The Guardian, 2012
We can't stimulate or tax-cut our way to growth. We have to 'invent' our way there. The majority of new jobs are now created by start-ups. The days when Ford came to town with 10,000 jobs are over. Instead, we need 2,000 people in every town, each starting something that employs maybe five people. Therefore, we should aspire to be the world's best launch pad because our workforce is productive, our markets free and trusted, our infrastructure and internet bandwidth the most advanced. Also, our openness to foreign talent should be second to none, our funding for basic research the most generous and our education system unrivalled.
Following a series of conversations in the early 1990s with Sir Ken Robinson, Stephen Heppell, and Sir Michael Barber, all of whom were influenced by Howard Gardner, Lord Puttnam came to believe that the future of education would be closely linked to technology and digitisation.
Since then, he has been involved in a variety of projects dedicated to increasing digital literacy in schools, time and again stressing the importance of young people obtaining the skill-sets they’ll need for careers in a digital future. More recently Lord Puttnam has argued that ‘new forms of intelligence-driven processes threaten-and in some cases will obviate-what until now have been considered ‘safe’ jobs in many of the professions.’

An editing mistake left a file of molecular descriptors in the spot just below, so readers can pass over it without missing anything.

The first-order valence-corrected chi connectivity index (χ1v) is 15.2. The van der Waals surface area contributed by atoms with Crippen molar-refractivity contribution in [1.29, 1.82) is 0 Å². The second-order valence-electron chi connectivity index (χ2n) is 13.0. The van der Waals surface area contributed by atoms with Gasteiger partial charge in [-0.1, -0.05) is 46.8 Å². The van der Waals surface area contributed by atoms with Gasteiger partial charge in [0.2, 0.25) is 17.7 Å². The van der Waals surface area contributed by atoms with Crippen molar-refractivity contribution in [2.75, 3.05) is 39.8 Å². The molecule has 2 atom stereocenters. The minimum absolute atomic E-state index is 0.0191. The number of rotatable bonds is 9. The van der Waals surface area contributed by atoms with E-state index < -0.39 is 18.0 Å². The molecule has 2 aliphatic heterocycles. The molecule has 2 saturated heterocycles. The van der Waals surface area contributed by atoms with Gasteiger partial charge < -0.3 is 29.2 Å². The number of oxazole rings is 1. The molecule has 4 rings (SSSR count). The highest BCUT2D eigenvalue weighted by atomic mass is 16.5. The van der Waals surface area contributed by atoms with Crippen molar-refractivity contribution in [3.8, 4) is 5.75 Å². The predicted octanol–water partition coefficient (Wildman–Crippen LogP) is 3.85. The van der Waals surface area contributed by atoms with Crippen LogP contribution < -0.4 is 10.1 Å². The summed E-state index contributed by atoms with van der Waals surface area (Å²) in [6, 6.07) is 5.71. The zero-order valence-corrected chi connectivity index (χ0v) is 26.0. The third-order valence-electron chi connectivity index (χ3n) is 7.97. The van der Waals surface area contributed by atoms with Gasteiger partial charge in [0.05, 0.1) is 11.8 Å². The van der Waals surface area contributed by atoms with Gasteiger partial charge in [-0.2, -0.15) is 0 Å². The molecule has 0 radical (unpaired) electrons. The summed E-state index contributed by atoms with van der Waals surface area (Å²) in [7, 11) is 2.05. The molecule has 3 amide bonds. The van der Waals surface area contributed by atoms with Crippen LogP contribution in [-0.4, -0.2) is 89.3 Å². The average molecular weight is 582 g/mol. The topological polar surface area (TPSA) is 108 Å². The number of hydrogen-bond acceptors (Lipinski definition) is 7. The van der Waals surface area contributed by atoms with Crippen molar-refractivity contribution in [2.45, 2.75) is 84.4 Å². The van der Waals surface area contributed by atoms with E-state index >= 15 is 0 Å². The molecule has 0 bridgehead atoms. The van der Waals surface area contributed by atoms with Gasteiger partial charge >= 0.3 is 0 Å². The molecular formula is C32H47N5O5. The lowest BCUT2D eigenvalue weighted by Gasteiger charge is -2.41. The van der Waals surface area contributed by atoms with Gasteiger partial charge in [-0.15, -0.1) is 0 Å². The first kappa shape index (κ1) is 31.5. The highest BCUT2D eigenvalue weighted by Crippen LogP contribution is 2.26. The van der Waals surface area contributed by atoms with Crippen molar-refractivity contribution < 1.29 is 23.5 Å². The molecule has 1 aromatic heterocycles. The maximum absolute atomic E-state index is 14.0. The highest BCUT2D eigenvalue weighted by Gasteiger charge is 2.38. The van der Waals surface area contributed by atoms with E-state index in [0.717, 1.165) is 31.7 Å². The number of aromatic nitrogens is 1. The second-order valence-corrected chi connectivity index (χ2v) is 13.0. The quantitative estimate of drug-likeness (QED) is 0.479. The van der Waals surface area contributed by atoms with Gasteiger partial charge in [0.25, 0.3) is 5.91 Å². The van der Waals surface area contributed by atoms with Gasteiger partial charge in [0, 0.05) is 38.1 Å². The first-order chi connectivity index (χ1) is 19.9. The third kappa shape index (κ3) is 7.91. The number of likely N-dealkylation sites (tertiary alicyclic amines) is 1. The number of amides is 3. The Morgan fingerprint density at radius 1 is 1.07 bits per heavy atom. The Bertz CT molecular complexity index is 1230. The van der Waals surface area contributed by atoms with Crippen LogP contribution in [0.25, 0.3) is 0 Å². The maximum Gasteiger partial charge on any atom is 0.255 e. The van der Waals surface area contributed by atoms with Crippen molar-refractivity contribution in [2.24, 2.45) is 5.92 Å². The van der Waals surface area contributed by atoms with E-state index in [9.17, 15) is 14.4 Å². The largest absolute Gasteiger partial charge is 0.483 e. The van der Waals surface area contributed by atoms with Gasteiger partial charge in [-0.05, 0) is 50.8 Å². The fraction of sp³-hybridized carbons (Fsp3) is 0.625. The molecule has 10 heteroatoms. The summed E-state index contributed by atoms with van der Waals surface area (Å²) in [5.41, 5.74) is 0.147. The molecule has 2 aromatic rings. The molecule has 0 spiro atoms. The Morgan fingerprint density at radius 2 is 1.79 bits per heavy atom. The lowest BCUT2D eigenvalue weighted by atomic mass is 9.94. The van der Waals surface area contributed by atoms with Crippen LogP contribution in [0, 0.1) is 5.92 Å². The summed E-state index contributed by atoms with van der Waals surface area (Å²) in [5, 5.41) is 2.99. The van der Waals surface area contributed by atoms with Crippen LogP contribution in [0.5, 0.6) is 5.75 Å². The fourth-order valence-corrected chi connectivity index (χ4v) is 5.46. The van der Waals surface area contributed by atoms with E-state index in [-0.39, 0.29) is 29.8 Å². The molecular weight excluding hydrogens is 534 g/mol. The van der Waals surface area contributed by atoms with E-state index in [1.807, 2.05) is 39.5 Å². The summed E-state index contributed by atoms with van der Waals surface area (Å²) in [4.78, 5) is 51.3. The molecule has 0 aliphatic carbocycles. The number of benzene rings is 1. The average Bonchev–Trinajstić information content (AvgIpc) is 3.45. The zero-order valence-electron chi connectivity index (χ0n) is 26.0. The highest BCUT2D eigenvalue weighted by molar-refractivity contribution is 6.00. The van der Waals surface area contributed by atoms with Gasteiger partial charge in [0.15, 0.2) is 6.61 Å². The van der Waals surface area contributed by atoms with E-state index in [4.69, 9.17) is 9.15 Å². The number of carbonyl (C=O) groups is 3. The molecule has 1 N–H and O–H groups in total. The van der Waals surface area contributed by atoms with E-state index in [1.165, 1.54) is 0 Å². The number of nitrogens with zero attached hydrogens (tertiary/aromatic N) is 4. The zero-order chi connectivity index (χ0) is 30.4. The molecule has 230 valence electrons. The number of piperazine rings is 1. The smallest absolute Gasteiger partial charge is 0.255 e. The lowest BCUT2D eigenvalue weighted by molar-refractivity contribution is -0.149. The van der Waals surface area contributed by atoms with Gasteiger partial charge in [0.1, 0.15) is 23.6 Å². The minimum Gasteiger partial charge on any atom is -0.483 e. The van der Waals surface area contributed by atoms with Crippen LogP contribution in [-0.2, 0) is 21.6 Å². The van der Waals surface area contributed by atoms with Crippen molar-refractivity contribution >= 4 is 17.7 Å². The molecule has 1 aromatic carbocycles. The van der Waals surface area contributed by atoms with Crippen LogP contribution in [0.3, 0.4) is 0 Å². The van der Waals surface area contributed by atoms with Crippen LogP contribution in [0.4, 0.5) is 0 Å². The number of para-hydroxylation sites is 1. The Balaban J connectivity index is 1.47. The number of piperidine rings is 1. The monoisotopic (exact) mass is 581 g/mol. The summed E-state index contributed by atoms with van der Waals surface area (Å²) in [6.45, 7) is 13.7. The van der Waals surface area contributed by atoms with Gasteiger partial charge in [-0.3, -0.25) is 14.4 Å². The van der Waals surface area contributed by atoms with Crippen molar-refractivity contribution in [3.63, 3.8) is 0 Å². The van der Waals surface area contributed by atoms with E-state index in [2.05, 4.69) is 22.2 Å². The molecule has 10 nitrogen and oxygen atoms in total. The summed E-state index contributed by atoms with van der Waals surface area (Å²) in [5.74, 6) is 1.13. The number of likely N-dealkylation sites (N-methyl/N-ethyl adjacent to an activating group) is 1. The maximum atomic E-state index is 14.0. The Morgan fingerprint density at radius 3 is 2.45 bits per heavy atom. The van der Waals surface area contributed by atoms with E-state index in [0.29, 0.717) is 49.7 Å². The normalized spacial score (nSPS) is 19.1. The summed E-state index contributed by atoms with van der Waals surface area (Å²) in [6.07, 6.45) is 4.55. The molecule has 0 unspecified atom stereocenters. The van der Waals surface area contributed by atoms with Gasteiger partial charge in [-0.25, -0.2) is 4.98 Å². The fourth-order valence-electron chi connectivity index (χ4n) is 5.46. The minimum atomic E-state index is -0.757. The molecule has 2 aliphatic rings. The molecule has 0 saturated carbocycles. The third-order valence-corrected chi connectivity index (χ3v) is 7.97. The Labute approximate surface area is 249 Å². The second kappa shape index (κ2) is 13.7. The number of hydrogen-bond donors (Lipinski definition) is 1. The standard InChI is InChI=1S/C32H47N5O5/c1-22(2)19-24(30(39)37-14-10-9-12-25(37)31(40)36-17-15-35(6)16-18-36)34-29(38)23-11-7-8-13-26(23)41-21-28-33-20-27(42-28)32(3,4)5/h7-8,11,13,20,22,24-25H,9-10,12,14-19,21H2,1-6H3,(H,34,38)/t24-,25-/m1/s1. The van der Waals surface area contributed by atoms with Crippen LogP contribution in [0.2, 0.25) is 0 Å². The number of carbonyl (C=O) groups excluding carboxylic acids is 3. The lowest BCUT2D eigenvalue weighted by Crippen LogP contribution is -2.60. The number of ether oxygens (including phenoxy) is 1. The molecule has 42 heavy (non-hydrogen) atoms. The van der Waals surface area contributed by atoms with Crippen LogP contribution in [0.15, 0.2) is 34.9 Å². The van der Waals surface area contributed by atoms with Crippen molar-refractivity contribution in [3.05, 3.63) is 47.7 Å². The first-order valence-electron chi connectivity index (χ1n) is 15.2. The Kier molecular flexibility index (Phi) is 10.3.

As a result he firmly believes in the need for legislation that will facilitate the re-training and re-skilling of the workforce for the digital economy, otherwise thousands of livelihoods could be lost.
From 2012 to 2017, Lord Puttnam acted as Ireland’s first Digital Champion and contributed to the development and implementation of a new National Digital Strategy. The role involved working in both Ireland and Europe, grappling with some of the emerging problems created by the digital world, as well as taking advantage of the many benefits it brings.
During his tenure the School’s Digital Champion Programme was set in motion. This elevates digital skills in the classroom and helps students to develop their creativity, critical thinking and communication skills.
In addition to this, Lord Puttnam is dedicated to the digitisation of rural communities, having been closely involved in founding The Ludgate Hub in Skibbereen, Co. Cork. This shared office space has a 1 GB internet connection and aims to bring informal education, employment and innovation to the area.
On the Digital Economy Bill, 2016
"That the world of work is changing is little more than a dull truism, but the issue that seems, for the present, to have been sailing under the legislative radar is the nature and sheer pace of some of these changes and the impact they are having, and will increasingly have, on the people most likely to be affected by them."
“In education [Lord Puttnam] led fresh thinking on the future of learning in the digital age, pressing the imperative to foster digital skills for all, as a cornerstone of Ireland’s future prosperity. The Schools Digital Champion Programme will be a lasting legacy, continuing to enable our young people to use digital to make a positive difference in their school and wider community.”
Denis Naughton, Minister for Communication, Climate Action and Environment (Ireland), 2017